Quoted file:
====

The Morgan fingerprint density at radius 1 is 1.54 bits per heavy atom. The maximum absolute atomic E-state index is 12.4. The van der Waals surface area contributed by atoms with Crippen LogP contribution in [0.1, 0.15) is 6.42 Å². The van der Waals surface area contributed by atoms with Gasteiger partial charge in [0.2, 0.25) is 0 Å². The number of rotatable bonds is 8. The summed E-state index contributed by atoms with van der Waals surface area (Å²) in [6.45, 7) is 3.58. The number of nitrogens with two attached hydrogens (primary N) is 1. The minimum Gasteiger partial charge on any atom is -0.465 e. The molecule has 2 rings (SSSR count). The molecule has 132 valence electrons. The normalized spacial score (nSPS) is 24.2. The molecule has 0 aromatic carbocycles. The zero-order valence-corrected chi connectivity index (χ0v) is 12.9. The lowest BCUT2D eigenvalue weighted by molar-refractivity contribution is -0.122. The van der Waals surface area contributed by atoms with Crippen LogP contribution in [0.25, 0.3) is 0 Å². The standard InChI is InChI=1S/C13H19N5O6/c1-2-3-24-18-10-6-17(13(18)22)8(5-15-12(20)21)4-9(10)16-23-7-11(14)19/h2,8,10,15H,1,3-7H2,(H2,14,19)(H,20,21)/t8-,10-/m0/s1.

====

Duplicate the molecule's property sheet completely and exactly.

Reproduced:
The Morgan fingerprint density at radius 1 is 1.54 bits per heavy atom. The maximum absolute atomic E-state index is 12.4. The van der Waals surface area contributed by atoms with Crippen LogP contribution in [0.1, 0.15) is 6.42 Å². The van der Waals surface area contributed by atoms with Gasteiger partial charge in [0.2, 0.25) is 0 Å². The number of rotatable bonds is 8. The summed E-state index contributed by atoms with van der Waals surface area (Å²) in [6.45, 7) is 3.58. The number of nitrogens with two attached hydrogens (primary N) is 1. The minimum Gasteiger partial charge on any atom is -0.465 e. The molecule has 2 rings (SSSR count). The molecule has 132 valence electrons. The normalized spacial score (nSPS) is 24.2. The molecule has 0 aromatic carbocycles. The zero-order valence-corrected chi connectivity index (χ0v) is 12.9. The lowest BCUT2D eigenvalue weighted by molar-refractivity contribution is -0.122. The van der Waals surface area contributed by atoms with Crippen LogP contribution in [0.25, 0.3) is 0 Å². The standard InChI is InChI=1S/C13H19N5O6/c1-2-3-24-18-10-6-17(13(18)22)8(5-15-12(20)21)4-9(10)16-23-7-11(14)19/h2,8,10,15H,1,3-7H2,(H2,14,19)(H,20,21)/t8-,10-/m0/s1.